Chiang Mai: 20 years on

When I was in my 20’s, I had romantic ideas about Chiang Mai. They were fostered in stories from travellers, and embellished through fantasies cultivated out of B grade movies about the golden triangle!

Twenty years on, riding a bamboo raft down a muddy river, trekking across jungle suspension bridges and drinking coffee and whiskey made by villagers… my fantasies were given some foundation.

The ideas I had back then have now been shaped into a view that reflects a more realistic picture of this beautiful region.

I’m sure Thailand has changed a lot in 20 years, but not so much that it is a completely different experience to that of travellers back then. I think that the way I travel now probably influences my view as much as the developing country around me. I look at twenty-something backpackers arriving in the country and I cant help thinking that their thoughts & experiences will not be too dissimilar to my own from 20 years ago. Even if I can now see that there are changes.

When it come to travel, the motto is: It doesn’t matter when you go, just go.




River leap

Chiang Mai rafting


let it rain

7 thoughts on “Chiang Mai: 20 years on

  1. you really capture community and connection in your photos. and I love your point about the way you travel being influential. not that I travel far myself, but I think its true for all kinds of transitions. when I was young and moving house, we’d just load up a trailer and go. all these years later, and all this experience, you’d think it would be at least as easy. but it’s become astonishingly complex.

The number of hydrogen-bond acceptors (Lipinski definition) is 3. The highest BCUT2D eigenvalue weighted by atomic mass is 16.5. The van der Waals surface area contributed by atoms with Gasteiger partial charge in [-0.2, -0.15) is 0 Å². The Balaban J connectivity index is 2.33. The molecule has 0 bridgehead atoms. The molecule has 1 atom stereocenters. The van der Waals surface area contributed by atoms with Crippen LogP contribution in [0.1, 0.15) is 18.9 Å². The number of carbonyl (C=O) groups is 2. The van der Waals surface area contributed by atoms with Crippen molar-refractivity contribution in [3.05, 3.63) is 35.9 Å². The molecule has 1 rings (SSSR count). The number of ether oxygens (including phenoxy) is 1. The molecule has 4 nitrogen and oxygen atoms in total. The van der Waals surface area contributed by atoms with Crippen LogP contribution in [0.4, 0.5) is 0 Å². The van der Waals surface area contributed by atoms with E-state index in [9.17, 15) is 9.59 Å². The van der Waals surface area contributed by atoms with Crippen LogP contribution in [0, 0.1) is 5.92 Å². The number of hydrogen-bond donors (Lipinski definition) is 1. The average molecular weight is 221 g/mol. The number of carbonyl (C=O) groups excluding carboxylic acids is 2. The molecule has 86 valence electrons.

1. Yes, in some ways I think it is age and the things that come with it, responsibility, thoughts of consequences..fear of consequences.

      The other factor is that as we grow up we learn more about what we like, what we want as minimums and how to get those things. So we make an effort to ensure sure those things are available.

      If it is travel and we are talking about nice bathroom facilities, we pay a little more money for our room or we research every option. If it is moving house and it is seamless access to internet and TV, we plan in advance to create a smooth transition.

      When younger we often settled for ‘It’s the way things happened’ a lot of the times not really understanding just how much influence we had on those things.

      Thanks for the nice comment.

  2. You’re so right ….just go, cause life is amazing if you embrace what it has to offer. Just like your wonderful “real” photo’s.

  3. “It doesn’t matter where you go, just go.” I like that. But I’d also add, “Go with your eyes and heart wide open…” We can gain so much more if we aim to find beauty wherever we go. While living in Taiwan, I knew a few people who only wanted to criticize…

    It’s great, too, when you get to spend some time in a land, rather than just passing through. It is only then that you can get the true, full flavor of a place.
    Lovely images, Simon!!!

    1. Thanks Jessica. I totally agree with your thoughts. Cash in some miles – take an extra day from work – fly in – do the tour – fly out. It’s so very common to blast through a country without absorbing the smaller beauties that sit behind the tourist attractions.

      On short visits, we always tend to go for the big sights so we can ‘tick the box’. One of my best trips to Paris was when I spent the afternoon sitting on a sidewalk cafe, sipping red wine, eating bread watching the people, the next day I took a bike around the city. I saw a completely different side of the city.


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